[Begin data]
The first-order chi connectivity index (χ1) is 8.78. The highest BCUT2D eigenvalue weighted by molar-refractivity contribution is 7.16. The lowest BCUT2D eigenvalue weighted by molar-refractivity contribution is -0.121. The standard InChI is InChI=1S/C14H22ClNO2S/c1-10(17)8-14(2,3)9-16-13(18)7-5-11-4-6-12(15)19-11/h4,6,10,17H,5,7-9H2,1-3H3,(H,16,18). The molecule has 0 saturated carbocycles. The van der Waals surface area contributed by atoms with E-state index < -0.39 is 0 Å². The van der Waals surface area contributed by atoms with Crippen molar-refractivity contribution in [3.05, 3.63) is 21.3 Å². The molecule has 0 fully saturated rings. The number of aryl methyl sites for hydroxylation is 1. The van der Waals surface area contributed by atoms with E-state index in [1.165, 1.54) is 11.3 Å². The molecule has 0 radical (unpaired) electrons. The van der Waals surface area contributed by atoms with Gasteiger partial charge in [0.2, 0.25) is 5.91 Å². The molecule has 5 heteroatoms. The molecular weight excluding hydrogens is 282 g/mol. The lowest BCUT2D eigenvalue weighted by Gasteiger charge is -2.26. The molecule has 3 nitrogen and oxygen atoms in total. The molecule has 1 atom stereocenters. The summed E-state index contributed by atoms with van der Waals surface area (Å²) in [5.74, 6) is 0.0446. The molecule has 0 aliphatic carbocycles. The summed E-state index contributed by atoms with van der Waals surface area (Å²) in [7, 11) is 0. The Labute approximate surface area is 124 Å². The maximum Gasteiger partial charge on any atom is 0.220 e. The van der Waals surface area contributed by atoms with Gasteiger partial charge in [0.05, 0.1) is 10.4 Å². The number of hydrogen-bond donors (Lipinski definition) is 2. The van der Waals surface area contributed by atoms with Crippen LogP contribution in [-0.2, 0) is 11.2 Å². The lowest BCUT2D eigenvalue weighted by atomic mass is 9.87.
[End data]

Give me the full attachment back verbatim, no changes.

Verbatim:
The first-order chi connectivity index (χ1) is 8.78. The highest BCUT2D eigenvalue weighted by molar-refractivity contribution is 7.16. The lowest BCUT2D eigenvalue weighted by molar-refractivity contribution is -0.121. The standard InChI is InChI=1S/C14H22ClNO2S/c1-10(17)8-14(2,3)9-16-13(18)7-5-11-4-6-12(15)19-11/h4,6,10,17H,5,7-9H2,1-3H3,(H,16,18). The molecule has 0 saturated carbocycles. The van der Waals surface area contributed by atoms with E-state index < -0.39 is 0 Å². The van der Waals surface area contributed by atoms with Crippen molar-refractivity contribution in [3.05, 3.63) is 21.3 Å². The molecule has 0 fully saturated rings. The number of aryl methyl sites for hydroxylation is 1. The van der Waals surface area contributed by atoms with E-state index in [1.165, 1.54) is 11.3 Å². The molecule has 0 radical (unpaired) electrons. The van der Waals surface area contributed by atoms with Gasteiger partial charge in [0.2, 0.25) is 5.91 Å². The molecule has 5 heteroatoms. The molecular weight excluding hydrogens is 282 g/mol. The lowest BCUT2D eigenvalue weighted by Gasteiger charge is -2.26. The molecule has 3 nitrogen and oxygen atoms in total. The molecule has 1 atom stereocenters. The summed E-state index contributed by atoms with van der Waals surface area (Å²) in [5.74, 6) is 0.0446. The molecule has 0 aliphatic carbocycles. The summed E-state index contributed by atoms with van der Waals surface area (Å²) in [7, 11) is 0. The Labute approximate surface area is 124 Å². The maximum Gasteiger partial charge on any atom is 0.220 e. The van der Waals surface area contributed by atoms with Gasteiger partial charge in [0.05, 0.1) is 10.4 Å². The number of hydrogen-bond donors (Lipinski definition) is 2. The van der Waals surface area contributed by atoms with Crippen LogP contribution in [-0.2, 0) is 11.2 Å². The lowest BCUT2D eigenvalue weighted by atomic mass is 9.87.